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Musk has faced a number of setbacks on his pursuit, such as Jeff Bezos’ Blue Origin lawsuit against NASA after it awarded SpaceX a multi-billion-dollar contract, as well as his decision to shift priorities towards the Starlink space internet project during Russia’s ongoing invasion of Ukraine.
However, responding to a question on Twitter on Wednesday evening (16 March), Musk suggested 2029 would now be the year SpaceX will take humans to Mars.
SpaceX has remained at the top of its game after reaching a number of milestones recently, such as stacking the primary craft aboard a Super Heavy booster at the company’s Starbase facility, located in Texas.
After combining with its booster, Starship will be capable of delivering up to 150 tons of payload into orbit, making it the most powerful rocket ever built.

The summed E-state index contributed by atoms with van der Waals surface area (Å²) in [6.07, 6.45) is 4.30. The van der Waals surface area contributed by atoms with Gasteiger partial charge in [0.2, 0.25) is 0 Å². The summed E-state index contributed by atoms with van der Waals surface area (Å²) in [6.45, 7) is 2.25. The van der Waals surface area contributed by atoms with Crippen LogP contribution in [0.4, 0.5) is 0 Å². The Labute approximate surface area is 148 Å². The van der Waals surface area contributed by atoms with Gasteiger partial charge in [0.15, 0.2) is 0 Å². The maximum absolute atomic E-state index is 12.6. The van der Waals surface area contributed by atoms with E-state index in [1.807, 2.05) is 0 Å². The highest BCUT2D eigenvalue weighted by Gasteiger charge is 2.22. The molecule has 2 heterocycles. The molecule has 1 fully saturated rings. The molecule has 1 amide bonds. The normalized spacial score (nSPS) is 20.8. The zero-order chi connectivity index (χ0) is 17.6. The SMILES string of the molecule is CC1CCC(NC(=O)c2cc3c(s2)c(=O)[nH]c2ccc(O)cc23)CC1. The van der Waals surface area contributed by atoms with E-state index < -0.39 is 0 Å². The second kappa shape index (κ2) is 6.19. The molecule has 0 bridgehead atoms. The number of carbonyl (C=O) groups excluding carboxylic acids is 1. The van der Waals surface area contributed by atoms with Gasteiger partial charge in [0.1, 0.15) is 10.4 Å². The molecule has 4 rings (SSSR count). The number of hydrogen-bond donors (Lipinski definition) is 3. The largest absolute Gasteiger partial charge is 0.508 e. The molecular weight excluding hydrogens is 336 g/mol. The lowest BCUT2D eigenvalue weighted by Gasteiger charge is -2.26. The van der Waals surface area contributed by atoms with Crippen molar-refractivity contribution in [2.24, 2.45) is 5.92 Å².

2029— Elon Musk (@elonmusk) March 16, 2022
It looks like the billionaire’s attempts to build a rocket capable of human transportation around the solar system are in good stead, as the first orbital test flight for Starship will be taking place within the next month.
The rocket is set to take on a 90-minute journey from Starbase, travelling to a landing site just off the coast of Hawaii.
Starship has already completed a number of flight tests, but only one has ended in a successful landing with the rocket still intact.
Musk claims his biggest obstacle currently is ensuring the swift reusability of the Starship rocket, which he hopes will allow humans to transform into a multi-planetary species.
Check out one of Starship's test flights below:
“If aircraft were not reusable, how much would an airline ticket cost?” he questioned during a Starship event last month, during which he claimed flights could eventually cost as little as a few million dollars, describing it as ‘crazy low’ by current standards.
Musk’s life mission is to set up a permanent colony on Mars by 2050.
He previously shared a five-minute animation of what a Starship trip might look like, which demonstrated how the rocket would be delivered into orbit.
Starship would dock to a refuelling station in orbit around Earth, before continuing on its seven-month journey to Mars.